Canadian Mining Journal


Taking a firm stand against certain advances

In a pristine corner of northwestern B.C. called the Klappan, a drama is unfolding that might seriously compromise the relationship between First Nations and the booming natural resource sector in B.C.

In a pristine corner of northwestern B.C. called the Klappan, a drama is unfolding that might seriously compromise the relationship between First Nations and the booming natural resource sector in B.C.

The 4,000 square kilometre region southeast of Iskut is called the Sacred Headwaters by Tahltan people because it is the source of three wild salmon rivers – the Skeena, Nass and Stikine – and because it has been full of life for thousands of years. Tahltan people consider the Klappan to be Earth’s birthplace and it’s a well-travelled, traditional hunting ground that carries significant cultural, spiritual and social values for the Tahltan Nation.

Our territory is also rich in mineral and energy resources and that has led to both success stories and conflict as the Province and private companies have sought to exploit the natural resources of our territory.

Our people support responsible development that protects the environment and respects Tahltan rights and traditional uses. Companies that understand this, and that commit to working with us in deciding how to use the resources of our territory, have thrived.  We have partnerships with AltaGas on the Forrest Kerr, Volcano and McLymont power projects. We are working closely with Imperial Metals on its Red Chris copper mine, and we have supported the construction of the Northwest Transmission Line into our territory.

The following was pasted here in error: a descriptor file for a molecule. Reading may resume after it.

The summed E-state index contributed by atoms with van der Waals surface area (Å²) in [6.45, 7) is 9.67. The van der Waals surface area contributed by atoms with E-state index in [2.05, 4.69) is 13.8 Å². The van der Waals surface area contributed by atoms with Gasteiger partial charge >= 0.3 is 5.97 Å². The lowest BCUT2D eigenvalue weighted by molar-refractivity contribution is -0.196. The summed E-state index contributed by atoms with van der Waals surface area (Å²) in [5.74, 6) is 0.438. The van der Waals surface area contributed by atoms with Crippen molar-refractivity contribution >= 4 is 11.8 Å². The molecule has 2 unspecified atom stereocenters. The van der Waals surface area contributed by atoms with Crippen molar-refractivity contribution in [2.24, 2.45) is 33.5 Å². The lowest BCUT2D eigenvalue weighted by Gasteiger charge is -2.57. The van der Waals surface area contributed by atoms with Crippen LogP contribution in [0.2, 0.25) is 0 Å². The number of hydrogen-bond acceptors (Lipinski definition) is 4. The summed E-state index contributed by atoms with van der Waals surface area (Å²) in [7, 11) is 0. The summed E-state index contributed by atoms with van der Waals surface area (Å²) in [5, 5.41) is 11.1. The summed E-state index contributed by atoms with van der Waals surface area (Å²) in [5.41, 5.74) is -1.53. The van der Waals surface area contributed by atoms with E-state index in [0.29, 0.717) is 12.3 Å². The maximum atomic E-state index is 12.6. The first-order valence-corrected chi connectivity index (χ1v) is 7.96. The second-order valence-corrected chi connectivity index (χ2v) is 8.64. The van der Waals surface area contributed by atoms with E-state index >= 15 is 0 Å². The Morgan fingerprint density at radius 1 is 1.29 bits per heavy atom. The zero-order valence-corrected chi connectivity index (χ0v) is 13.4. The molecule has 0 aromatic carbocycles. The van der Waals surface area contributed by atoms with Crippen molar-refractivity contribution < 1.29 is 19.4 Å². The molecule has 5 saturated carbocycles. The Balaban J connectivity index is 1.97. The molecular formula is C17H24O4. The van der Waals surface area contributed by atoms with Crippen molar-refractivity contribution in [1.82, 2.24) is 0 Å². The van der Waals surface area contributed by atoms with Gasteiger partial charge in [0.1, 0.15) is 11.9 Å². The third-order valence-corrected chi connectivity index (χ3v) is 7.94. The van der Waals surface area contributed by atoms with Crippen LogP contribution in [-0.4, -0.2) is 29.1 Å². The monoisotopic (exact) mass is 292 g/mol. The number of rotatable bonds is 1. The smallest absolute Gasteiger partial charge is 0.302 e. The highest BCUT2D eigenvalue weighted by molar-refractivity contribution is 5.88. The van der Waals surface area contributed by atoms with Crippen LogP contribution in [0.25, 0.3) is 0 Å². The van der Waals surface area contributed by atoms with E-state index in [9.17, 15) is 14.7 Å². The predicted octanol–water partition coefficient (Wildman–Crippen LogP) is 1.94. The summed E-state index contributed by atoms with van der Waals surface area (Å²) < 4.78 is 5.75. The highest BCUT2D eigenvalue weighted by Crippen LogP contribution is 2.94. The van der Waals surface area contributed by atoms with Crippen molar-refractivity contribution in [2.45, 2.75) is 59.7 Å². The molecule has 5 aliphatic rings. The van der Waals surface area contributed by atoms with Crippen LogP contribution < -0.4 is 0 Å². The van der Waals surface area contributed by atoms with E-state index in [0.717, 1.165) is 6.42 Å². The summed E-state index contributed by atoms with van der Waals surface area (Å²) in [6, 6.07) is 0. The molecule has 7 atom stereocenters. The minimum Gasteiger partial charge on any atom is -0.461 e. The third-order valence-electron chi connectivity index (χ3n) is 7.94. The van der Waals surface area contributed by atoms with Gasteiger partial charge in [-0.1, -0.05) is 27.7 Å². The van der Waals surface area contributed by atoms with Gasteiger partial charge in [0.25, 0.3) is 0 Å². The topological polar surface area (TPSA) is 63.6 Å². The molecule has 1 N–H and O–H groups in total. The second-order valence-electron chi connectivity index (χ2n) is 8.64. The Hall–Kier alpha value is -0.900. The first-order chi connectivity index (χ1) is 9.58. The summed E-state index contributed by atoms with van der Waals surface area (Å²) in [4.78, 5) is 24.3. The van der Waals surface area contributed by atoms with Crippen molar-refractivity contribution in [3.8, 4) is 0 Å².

However, companies that do not respect our Nation’s stewardship responsibilities for the Klappan have faced conflict.

In 2012, Shell Canada gave up its gas tenures in the Sacred Headwaters after a seven-year fight with our Nation. Shell correctly understood that, without the support of our people, their project was not viable.

Now, Fortune Minerals is at risk of failing to learn the same lesson. Fortune is trying to push ahead with its Arctos Anthracite Coal Project, an open-pit coal mine at Mount Klappan.

To move the coal, Fortune also wants to rebuild an abandoned railway that will cut right through the heart of the Klappan and open up our territory to more development. 

Our people are united in their desire to protect the Klappan from the impacts of Fortune’s proposed project. We have clearly communicated this to Fortune, and asked them to respect our Nation’s stewardship role and invest its resources elsewhere. Despite this, the company continues to try to promote Arctos in our communities, including the distribution of videos that suggest working together would be a “win-win for both sides.”

These efforts do not build support for their project. Rather, they strengthen our people’s resolve to save Mount Klappan from destruction.

We’re saying that Fortune’s actions pose risks for not only their project, but also for development elsewhere in our territory. If our values and rights aren’t protected and respected in critical areas such as the Sacred Headwaters, we will view the risks of development as far outweighing the benefits. Conflict could become the norm, not the exception.

The Province needs to understand that by pushing one project forward, it is risking a broader relationship that could provide immense benefits to all parties: the Tahltan, the mining industry, the Province, and the people of British Columbia. Fortune needs to learn what Shell finally acknowledged in 2012 – without the support of our Nation, their project will remain a dream on some office room drawing board.

We all need to work together to protect our values in critical areas while building a sustainable economic future. This is a balanced and reasonable approach to expansion of the mining industry in northwest British Columbia. We have demonstrated our willingness, readiness and capacity to move forward with companies and the Province on projects that respect that vision. That is the blueprint for the future, and our people will continue to resist companies and projects that don’t truly embrace this vision.

*Annita McPhee is in her third term as President of the Tahltan Central Council, First Nations in Canada.

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